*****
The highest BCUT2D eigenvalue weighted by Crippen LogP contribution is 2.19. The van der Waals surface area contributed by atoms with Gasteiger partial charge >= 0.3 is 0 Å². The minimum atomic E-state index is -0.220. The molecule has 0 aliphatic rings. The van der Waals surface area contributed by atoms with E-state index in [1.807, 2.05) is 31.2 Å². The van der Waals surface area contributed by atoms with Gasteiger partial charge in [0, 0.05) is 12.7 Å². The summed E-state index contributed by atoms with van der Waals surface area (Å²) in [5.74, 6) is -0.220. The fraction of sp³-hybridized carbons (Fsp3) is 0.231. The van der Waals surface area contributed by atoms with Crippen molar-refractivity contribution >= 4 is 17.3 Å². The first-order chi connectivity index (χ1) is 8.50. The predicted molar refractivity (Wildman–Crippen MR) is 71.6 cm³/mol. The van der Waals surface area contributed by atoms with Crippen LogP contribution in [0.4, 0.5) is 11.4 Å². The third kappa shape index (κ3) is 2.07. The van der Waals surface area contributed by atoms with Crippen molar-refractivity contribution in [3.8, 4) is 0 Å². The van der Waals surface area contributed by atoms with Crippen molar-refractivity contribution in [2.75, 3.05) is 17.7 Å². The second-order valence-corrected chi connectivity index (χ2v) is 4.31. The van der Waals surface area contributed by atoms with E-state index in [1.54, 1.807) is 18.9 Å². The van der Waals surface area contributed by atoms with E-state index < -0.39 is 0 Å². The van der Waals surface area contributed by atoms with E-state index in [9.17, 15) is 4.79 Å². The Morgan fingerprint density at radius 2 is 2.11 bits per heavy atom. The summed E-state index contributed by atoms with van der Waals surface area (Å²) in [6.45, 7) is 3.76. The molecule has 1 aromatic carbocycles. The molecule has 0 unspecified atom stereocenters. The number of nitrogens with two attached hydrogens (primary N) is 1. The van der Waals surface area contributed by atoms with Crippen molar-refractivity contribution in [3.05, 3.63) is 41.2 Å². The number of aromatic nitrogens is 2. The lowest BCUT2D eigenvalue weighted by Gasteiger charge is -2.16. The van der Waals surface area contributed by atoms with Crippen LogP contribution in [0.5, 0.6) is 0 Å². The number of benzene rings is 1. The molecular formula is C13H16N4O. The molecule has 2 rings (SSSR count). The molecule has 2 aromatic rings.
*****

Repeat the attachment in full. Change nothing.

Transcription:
The highest BCUT2D eigenvalue weighted by Crippen LogP contribution is 2.19. The van der Waals surface area contributed by atoms with Gasteiger partial charge >= 0.3 is 0 Å². The minimum atomic E-state index is -0.220. The molecule has 0 aliphatic rings. The van der Waals surface area contributed by atoms with E-state index in [1.807, 2.05) is 31.2 Å². The van der Waals surface area contributed by atoms with Gasteiger partial charge in [0, 0.05) is 12.7 Å². The summed E-state index contributed by atoms with van der Waals surface area (Å²) in [5.74, 6) is -0.220. The fraction of sp³-hybridized carbons (Fsp3) is 0.231. The van der Waals surface area contributed by atoms with Crippen molar-refractivity contribution >= 4 is 17.3 Å². The first-order chi connectivity index (χ1) is 8.50. The predicted molar refractivity (Wildman–Crippen MR) is 71.6 cm³/mol. The van der Waals surface area contributed by atoms with Crippen LogP contribution in [0.4, 0.5) is 11.4 Å². The third kappa shape index (κ3) is 2.07. The van der Waals surface area contributed by atoms with Crippen molar-refractivity contribution in [3.8, 4) is 0 Å². The van der Waals surface area contributed by atoms with Crippen molar-refractivity contribution in [2.75, 3.05) is 17.7 Å². The second-order valence-corrected chi connectivity index (χ2v) is 4.31. The van der Waals surface area contributed by atoms with E-state index in [1.54, 1.807) is 18.9 Å². The van der Waals surface area contributed by atoms with E-state index < -0.39 is 0 Å². The van der Waals surface area contributed by atoms with E-state index in [9.17, 15) is 4.79 Å². The Morgan fingerprint density at radius 2 is 2.11 bits per heavy atom. The summed E-state index contributed by atoms with van der Waals surface area (Å²) in [6.45, 7) is 3.76. The molecule has 1 aromatic carbocycles. The molecule has 0 unspecified atom stereocenters. The number of nitrogens with two attached hydrogens (primary N) is 1. The van der Waals surface area contributed by atoms with Crippen molar-refractivity contribution in [3.05, 3.63) is 41.2 Å². The number of aromatic nitrogens is 2. The lowest BCUT2D eigenvalue weighted by Gasteiger charge is -2.16. The van der Waals surface area contributed by atoms with Crippen LogP contribution in [0.5, 0.6) is 0 Å². The number of benzene rings is 1. The molecular formula is C13H16N4O. The molecule has 2 rings (SSSR count). The molecule has 2 aromatic rings.